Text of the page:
Smooth drum and padfoot vibratory compactors used a prefix to indicate the type of drum (CS for smooth drum, CP for padfoot) and a number for the basic machine itself. Thus, the only difference between a CP551 and a CS551 would be the drum.
Off-highway truck tractor model numbers were derived from off-highway end dump model numbers by subtracting one from the end dump model; hence, a 768 was the tractor version of a 769. Coal haulers used the same model nomenclature as the off-highway truck tractors that powered them.
General product information:
Attachments and accessories for Caterpillar equipment was often discussed in both the model-specific literature and in literature specific to the attachments themselves. Caterpillar stopped publishing separate literature for crawler tractor attachments in the late 1970s and early 1980s. Caterpillar usually used the word attachments to include both actual attachments (i.e., buckets and blades) and what are defined in this Catalog as options and accessories (i.e., guards, counterweights, etc.). Some allied equipment such as pull scrapers were also considered to be attachments in some contexts. Literature referring to attachments, options and accessories is filed under Attachments.
Caterpillar conducted a Certified Rebuild program for various machines in the 1980s and early 1990s. Models included were the D8K, D9H and D9L crawler tractors; 637D motor scrapers; and 966D, 980C and 988B wheel loaders. A new serial number using the original prefix and a 75000-series number was assigned to the rebuilt machine.
A number of brochures dated c. the late 1960s include comparative resale values of equipment, based on results from auctions conducted by Forke Brothers The Auctioneers, Inc. (Collection 398).
Hydraulic backhoes were offered with short booms, short dipper sticks and larger buckets for high-production excavation applications. Caterpillar termed these arrangements Mass Excavators.
The Rip Bulldozer had a retractable ripping shank at each end of the dozer. A version of this dozer, the 7G, was produced for the D7 crawler tractor.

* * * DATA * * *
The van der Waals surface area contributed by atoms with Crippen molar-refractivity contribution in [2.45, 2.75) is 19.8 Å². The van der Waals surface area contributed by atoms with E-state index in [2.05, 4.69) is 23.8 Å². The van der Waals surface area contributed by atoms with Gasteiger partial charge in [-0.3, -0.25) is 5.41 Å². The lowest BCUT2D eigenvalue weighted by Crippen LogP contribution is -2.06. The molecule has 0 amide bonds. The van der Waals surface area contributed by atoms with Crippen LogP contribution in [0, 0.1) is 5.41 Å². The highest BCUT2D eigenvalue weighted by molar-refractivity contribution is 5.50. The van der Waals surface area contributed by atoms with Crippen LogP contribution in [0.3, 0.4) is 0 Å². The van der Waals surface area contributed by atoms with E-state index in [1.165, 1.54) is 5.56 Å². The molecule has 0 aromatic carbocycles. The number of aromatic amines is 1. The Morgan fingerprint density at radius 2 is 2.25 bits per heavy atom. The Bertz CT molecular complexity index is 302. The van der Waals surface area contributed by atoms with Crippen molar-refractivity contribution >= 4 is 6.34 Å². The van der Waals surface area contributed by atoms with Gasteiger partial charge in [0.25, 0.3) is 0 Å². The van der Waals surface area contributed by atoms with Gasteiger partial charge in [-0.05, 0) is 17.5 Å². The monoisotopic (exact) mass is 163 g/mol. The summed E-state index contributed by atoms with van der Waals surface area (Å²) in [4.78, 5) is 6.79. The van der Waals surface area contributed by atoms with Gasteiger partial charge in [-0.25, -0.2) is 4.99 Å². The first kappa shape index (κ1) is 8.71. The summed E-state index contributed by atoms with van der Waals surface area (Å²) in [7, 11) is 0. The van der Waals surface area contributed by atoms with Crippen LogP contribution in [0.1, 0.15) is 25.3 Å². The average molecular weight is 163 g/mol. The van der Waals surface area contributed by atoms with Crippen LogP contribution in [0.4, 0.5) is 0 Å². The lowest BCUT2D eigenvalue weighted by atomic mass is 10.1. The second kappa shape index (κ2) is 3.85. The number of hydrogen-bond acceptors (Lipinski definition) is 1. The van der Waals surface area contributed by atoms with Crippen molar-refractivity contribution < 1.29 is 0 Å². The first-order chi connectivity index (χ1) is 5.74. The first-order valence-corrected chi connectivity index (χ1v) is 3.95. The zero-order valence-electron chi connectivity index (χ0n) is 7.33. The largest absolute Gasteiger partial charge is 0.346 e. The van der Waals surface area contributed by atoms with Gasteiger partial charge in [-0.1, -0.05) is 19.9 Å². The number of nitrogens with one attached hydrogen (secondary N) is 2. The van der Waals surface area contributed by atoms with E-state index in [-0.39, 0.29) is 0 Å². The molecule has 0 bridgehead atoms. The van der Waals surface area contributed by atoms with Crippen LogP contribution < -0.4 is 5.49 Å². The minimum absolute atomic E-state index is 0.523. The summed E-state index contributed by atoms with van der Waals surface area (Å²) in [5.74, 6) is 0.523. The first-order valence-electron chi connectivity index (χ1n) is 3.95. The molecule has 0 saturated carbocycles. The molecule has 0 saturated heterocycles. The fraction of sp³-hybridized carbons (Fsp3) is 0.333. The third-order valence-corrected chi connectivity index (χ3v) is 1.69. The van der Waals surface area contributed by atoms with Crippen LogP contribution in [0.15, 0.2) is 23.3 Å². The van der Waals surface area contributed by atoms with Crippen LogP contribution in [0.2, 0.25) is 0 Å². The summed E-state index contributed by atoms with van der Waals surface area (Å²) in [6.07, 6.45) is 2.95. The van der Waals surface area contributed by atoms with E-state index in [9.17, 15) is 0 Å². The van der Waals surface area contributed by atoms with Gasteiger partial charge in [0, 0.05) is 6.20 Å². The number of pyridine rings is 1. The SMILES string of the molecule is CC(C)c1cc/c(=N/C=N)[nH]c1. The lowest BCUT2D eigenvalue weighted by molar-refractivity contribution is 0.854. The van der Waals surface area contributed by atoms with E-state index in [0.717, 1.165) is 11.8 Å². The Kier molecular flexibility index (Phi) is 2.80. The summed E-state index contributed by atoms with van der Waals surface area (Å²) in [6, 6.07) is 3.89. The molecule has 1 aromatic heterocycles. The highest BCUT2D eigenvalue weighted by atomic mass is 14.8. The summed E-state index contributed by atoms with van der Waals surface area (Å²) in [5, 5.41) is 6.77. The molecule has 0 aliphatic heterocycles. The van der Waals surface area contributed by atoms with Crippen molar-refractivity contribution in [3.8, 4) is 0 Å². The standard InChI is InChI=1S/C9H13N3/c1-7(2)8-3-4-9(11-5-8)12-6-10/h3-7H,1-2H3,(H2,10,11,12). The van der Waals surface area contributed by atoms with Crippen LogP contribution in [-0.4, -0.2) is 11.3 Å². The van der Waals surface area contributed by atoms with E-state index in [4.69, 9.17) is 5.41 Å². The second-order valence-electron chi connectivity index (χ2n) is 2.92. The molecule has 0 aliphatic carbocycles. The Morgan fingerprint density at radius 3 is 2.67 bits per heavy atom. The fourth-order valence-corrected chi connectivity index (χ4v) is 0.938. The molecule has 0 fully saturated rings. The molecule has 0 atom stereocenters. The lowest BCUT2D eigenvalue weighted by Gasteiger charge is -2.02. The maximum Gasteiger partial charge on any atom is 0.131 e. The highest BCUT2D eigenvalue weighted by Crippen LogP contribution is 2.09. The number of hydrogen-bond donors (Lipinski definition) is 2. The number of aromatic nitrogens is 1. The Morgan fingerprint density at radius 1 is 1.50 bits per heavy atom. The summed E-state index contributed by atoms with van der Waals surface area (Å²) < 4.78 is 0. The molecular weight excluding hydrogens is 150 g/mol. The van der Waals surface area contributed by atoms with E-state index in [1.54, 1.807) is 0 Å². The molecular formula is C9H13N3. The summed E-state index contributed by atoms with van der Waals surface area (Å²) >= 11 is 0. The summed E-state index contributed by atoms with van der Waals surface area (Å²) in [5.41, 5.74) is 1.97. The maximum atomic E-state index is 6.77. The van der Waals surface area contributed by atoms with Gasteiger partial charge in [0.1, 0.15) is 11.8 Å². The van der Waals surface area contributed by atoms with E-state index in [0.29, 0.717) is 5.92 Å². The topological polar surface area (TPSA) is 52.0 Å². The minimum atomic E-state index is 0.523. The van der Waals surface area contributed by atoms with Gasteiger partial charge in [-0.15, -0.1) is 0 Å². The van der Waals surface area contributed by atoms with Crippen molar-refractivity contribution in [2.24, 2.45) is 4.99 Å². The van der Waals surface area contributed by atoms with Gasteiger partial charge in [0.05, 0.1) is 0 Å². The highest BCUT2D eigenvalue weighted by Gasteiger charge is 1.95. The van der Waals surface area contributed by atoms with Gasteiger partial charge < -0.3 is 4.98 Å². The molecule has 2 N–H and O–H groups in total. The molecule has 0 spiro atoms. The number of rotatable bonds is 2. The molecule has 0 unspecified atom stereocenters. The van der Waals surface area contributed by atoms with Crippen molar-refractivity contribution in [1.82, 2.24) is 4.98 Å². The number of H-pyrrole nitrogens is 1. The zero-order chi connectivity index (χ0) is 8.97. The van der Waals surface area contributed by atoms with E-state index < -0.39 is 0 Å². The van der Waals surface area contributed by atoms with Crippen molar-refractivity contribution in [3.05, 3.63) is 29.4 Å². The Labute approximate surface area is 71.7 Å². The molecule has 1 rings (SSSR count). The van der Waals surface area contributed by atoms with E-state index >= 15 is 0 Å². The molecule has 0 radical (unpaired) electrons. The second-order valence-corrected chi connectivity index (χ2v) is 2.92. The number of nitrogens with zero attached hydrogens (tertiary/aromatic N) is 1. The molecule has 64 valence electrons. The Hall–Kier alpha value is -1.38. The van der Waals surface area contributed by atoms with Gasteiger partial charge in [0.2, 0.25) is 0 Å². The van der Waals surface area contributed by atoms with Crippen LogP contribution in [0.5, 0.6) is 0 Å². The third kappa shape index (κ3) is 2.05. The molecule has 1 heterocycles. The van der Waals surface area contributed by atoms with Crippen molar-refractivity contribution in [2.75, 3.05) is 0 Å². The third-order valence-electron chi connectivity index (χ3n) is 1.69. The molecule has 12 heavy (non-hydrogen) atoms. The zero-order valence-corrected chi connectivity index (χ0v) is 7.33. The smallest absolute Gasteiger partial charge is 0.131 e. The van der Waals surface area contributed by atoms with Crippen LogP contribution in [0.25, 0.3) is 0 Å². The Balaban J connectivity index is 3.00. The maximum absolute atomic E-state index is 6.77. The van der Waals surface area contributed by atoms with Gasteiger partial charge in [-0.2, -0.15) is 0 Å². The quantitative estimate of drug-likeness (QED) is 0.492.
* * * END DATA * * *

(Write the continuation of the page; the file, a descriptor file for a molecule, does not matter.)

D4H and D5H crawler tractors were offered in a log skidder arrangement with a hydraulic grapple.
The 518 log skidder was also offered as a landfill compactor and with a feller/buncher.
The 830M wheel dozer was built for the U. S. Army for use as a wheel dozer or as a prime mover for scrapers.
The 668 was built as a prime mover with an optional dozer
The DW10, DW15, DW20 and DW21, though sold primarily as motor scrapers, were actually marketed as prime movers with separate scrapers or wagons. Scraper models evolved during the production runs of the prime movers. Tractor/scraper combinations were as follows:
• DW10, 1V series: 10 scraper.
• DW15, 45C series: 15 scraper.
• DW15C, 59C and 70C series: 15 scraper.
• DW15E and DW15F, 75D and 76D series: 428 scraper.
• DW20, 6W series: Offered with W20 bottom dump wagon only.
• DW20, 21C series: 20 scraper.
• DW20E, 57C and 67C series: 456 scraper.
• DW20F, 87E and 88E series: 456 scraper.
• DW20G, 87E and 88E series: 456B and 482B scrapers.
• DW21, 8W series: 21 scraper.
• DW21C, 58C and 69C series: 470 scraper.
• DW21D, 85E and 86E series: 470 scraper.
• DW21G, 85E and 86E series: 470B scraper.
In addition, 1N series DW10s were offered with LaPlant-Choate Manufacturing Co., Inc. (Collection 457) CW10 hydraulic scrapers. Literature pertaining only the prime movers is filed under prime movers. Literature discussing only the scrapers, apart from the prime mover, is filed under pull scrapers. Literature discussing tractor/scraper combinations is filed with motor scrapers. Literature pertaining only to tractor/wagon combinations is filed with off-highway trucks, and wagons only are under wagons.